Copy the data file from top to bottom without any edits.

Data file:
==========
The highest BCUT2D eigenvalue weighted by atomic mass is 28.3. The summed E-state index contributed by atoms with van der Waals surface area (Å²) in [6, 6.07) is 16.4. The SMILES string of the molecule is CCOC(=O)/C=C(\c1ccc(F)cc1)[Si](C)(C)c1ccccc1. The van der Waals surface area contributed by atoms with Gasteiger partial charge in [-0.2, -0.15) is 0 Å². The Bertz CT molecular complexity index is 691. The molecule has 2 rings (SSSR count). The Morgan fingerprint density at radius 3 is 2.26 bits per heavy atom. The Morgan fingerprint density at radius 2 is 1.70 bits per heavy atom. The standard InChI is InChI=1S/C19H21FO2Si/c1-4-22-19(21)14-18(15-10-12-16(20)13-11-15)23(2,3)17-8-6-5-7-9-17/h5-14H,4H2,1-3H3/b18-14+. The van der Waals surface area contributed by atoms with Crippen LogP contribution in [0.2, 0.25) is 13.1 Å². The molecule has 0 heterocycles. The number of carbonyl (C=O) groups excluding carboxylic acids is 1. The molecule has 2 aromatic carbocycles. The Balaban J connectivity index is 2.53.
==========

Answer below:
The highest BCUT2D eigenvalue weighted by atomic mass is 28.3. The summed E-state index contributed by atoms with van der Waals surface area (Å²) in [6, 6.07) is 16.4. The SMILES string of the molecule is CCOC(=O)/C=C(\c1ccc(F)cc1)[Si](C)(C)c1ccccc1. The van der Waals surface area contributed by atoms with Gasteiger partial charge in [-0.2, -0.15) is 0 Å². The Bertz CT molecular complexity index is 691. The molecule has 2 rings (SSSR count). The Morgan fingerprint density at radius 3 is 2.26 bits per heavy atom. The Morgan fingerprint density at radius 2 is 1.70 bits per heavy atom. The standard InChI is InChI=1S/C19H21FO2Si/c1-4-22-19(21)14-18(15-10-12-16(20)13-11-15)23(2,3)17-8-6-5-7-9-17/h5-14H,4H2,1-3H3/b18-14+. The van der Waals surface area contributed by atoms with Crippen LogP contribution in [0.2, 0.25) is 13.1 Å². The molecule has 0 heterocycles. The number of carbonyl (C=O) groups excluding carboxylic acids is 1. The molecule has 2 aromatic carbocycles. The Balaban J connectivity index is 2.53.